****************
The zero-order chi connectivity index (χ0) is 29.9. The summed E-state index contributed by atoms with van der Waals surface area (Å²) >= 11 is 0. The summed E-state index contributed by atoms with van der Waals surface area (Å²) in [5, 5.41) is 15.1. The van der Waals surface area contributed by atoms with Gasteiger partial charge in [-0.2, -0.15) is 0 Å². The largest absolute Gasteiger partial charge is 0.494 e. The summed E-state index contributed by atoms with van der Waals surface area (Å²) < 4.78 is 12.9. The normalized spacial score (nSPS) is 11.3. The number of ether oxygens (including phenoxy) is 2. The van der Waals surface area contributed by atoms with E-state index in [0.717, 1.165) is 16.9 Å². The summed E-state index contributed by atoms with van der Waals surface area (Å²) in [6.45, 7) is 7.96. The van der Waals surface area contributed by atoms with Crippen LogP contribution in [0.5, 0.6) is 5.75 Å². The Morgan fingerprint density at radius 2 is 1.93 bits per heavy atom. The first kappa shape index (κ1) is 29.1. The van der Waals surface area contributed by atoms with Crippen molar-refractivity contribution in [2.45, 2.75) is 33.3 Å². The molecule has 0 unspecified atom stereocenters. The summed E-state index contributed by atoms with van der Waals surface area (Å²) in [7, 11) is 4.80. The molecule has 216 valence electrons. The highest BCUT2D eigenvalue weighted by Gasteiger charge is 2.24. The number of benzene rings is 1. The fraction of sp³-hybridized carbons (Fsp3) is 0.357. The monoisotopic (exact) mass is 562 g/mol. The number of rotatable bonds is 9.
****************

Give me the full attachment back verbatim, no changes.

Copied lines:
The zero-order chi connectivity index (χ0) is 29.9. The summed E-state index contributed by atoms with van der Waals surface area (Å²) >= 11 is 0. The summed E-state index contributed by atoms with van der Waals surface area (Å²) in [5, 5.41) is 15.1. The van der Waals surface area contributed by atoms with Gasteiger partial charge in [-0.2, -0.15) is 0 Å². The largest absolute Gasteiger partial charge is 0.494 e. The summed E-state index contributed by atoms with van der Waals surface area (Å²) < 4.78 is 12.9. The normalized spacial score (nSPS) is 11.3. The number of ether oxygens (including phenoxy) is 2. The van der Waals surface area contributed by atoms with E-state index in [0.717, 1.165) is 16.9 Å². The summed E-state index contributed by atoms with van der Waals surface area (Å²) in [6.45, 7) is 7.96. The van der Waals surface area contributed by atoms with Crippen LogP contribution in [0.5, 0.6) is 5.75 Å². The Morgan fingerprint density at radius 2 is 1.93 bits per heavy atom. The first kappa shape index (κ1) is 29.1. The van der Waals surface area contributed by atoms with Crippen molar-refractivity contribution in [2.45, 2.75) is 33.3 Å². The molecule has 0 unspecified atom stereocenters. The summed E-state index contributed by atoms with van der Waals surface area (Å²) in [7, 11) is 4.80. The molecule has 216 valence electrons. The highest BCUT2D eigenvalue weighted by Gasteiger charge is 2.24. The number of benzene rings is 1. The fraction of sp³-hybridized carbons (Fsp3) is 0.357. The monoisotopic (exact) mass is 562 g/mol. The number of rotatable bonds is 9.